“In an estuarine system it (tidal height) also depends on the shape of the mouth, the size of the estuary, the volume of river flow and, the prevailing winds,” he says. According to JD you basically have two major forces colliding: “The one is the flow of the river coming down and the other is the sea pushing up”.

In simple terms then, mouth shape is critical because that determines how much sea water can get in and, more importantly, also get back out.

So, in typical low-flow Western Cape summer conditions, if we start at a neap tide, you have the lowest force from the sea pushing from the mouth.

“As we move away from the neaps, the power of the oceanic push increases daily – the sea water ‘wins’ more and more,” JD says, explaining how every day more sea water comes in than goes out. “This reaches a maximum at Spring tide, when there is a massive push from the sea.”

But, now, and here comes the kicker, the highest tide on the calendar (ie full or new moon) is not the biggest tidal height in an estuary. “I think what is happening with those big pushes, because the mouth is constrained you have leftover water inside the estuary – saltwater and that doesn’t entirely clear on the low tide,” JD dumbs down the hydrology for us. “Because the push is stronger than the gravitational drain, so there is this ‘extra’ water staying in the estuary.”

“Then, on the next tide after spring tide, the sea still dominates in the estuary, so the day after Spring Tide your tidal height is actually higher than it was the previous day,” JD says.

JD is yet to take exact measurements, but he has a hunch that this continues for two or even three days after the Springs, depending on the characteristics of the mouth. This could account for the reason salt water pushes as high as 30km up the Breede in Summer and why you should perhaps plan trips to target certain species in the higher estuarine reaches around those days.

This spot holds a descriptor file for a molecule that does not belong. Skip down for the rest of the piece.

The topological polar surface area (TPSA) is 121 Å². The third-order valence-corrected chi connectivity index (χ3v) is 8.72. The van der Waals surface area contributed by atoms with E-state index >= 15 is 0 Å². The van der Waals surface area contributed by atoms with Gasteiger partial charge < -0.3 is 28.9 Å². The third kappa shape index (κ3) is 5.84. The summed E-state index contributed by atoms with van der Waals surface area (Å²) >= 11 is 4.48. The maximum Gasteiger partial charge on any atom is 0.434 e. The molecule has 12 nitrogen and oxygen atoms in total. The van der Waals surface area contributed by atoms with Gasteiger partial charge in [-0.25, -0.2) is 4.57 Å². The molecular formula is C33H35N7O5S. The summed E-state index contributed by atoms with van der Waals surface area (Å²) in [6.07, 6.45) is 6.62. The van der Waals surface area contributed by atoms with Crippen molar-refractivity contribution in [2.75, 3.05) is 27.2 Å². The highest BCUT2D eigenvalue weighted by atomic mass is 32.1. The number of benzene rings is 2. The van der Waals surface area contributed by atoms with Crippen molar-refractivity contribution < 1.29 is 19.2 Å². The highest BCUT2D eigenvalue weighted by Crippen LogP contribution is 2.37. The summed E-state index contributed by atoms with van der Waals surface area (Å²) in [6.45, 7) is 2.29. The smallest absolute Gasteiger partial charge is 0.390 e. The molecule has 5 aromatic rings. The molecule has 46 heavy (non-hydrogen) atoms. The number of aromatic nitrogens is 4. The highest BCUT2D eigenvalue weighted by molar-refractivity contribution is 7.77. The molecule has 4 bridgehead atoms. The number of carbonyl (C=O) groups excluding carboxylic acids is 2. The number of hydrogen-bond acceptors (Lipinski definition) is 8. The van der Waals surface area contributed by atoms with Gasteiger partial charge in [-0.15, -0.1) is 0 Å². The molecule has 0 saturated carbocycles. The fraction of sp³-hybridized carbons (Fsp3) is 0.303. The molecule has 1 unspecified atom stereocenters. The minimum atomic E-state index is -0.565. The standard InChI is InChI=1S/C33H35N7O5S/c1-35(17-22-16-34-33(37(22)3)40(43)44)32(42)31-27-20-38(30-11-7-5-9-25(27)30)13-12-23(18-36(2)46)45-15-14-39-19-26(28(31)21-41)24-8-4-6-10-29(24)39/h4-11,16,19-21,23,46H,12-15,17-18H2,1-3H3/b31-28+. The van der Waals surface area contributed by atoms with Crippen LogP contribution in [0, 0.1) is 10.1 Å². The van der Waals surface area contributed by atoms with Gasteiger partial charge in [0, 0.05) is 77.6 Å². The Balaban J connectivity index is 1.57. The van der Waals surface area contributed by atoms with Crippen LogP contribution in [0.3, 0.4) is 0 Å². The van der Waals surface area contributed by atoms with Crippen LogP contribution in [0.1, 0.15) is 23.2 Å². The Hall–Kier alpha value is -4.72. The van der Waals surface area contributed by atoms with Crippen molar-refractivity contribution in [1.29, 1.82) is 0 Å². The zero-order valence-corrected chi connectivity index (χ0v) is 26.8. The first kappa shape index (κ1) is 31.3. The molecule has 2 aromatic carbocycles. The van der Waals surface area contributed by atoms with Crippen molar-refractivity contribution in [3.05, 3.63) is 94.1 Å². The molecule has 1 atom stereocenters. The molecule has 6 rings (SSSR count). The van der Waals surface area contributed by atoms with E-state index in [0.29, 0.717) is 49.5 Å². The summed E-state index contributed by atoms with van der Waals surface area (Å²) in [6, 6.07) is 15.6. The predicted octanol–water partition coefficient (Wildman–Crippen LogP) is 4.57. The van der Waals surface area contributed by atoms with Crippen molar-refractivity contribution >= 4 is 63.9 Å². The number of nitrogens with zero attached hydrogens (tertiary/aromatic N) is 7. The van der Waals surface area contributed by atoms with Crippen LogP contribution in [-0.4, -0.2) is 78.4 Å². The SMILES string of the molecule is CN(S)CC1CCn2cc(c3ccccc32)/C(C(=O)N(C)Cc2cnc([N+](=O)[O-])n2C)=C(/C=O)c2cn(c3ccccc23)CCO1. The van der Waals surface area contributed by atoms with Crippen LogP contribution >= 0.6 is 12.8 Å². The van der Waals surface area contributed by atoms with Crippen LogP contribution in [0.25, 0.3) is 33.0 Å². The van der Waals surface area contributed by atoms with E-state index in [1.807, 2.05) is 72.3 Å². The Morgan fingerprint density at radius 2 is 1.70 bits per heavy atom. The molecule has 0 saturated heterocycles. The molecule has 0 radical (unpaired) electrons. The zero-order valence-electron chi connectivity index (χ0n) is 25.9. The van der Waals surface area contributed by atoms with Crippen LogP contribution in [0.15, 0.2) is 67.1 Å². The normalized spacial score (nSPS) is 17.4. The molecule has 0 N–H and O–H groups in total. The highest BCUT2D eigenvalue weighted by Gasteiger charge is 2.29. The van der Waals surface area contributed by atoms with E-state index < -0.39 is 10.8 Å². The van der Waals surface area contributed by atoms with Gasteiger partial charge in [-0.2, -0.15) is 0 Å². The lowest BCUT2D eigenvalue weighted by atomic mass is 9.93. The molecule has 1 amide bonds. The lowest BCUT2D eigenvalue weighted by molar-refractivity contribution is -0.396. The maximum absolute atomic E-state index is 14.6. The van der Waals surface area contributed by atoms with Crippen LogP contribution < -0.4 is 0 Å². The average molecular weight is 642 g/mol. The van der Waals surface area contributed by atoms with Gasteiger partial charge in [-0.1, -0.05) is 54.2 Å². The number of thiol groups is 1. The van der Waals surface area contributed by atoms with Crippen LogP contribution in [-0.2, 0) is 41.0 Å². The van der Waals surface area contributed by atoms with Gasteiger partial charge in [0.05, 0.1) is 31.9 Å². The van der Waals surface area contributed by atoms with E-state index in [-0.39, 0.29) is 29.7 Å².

“The highest tide in the estuary after this cycle then rolls down toward Neaps again and you get to an equilibrium – whereby the opposing forces of the fresh river water and sea water are in balance around neaps,” he says.

What is particularly interesting in systems where there is still a decent fresh water flow, is that the day before a neap the water can still be super clean (sea water) right near the mouth on a dead low tide, where the following day it is dirty. “Even though there is very little tidal flow, what happens is that last residual sea water got pushed out on the low tide.”

For fly-fisherman targeting species such as leeries, skipjack and kob this neap situation can be particularly productive. If you time the push of the tide on up-river facing drop-offs and can find the ‘line’ where clean sea water and ‘dirty’ fresh meet and work that, you could be in for some good action. Many boat anglers follow this line for as far up as possible, fishing from clean into dirty.

In addition wind is also going to have an impact on things. Says JD: “If you have a Westerly wind blowing and your river is flowing west to east – like the Breede, and a lot of our East Coast estuaries – that is going to add to the force of the river, so on a neap you might get a lower low because the wind aids the river outflow.”

Conversely then, if the easterly is blowing it will have the opposite effect. “If you have an easterly blowing over a spring, your tide will be even higher on a high tide,” says JD.

Well there you go. Use it, don’t use it.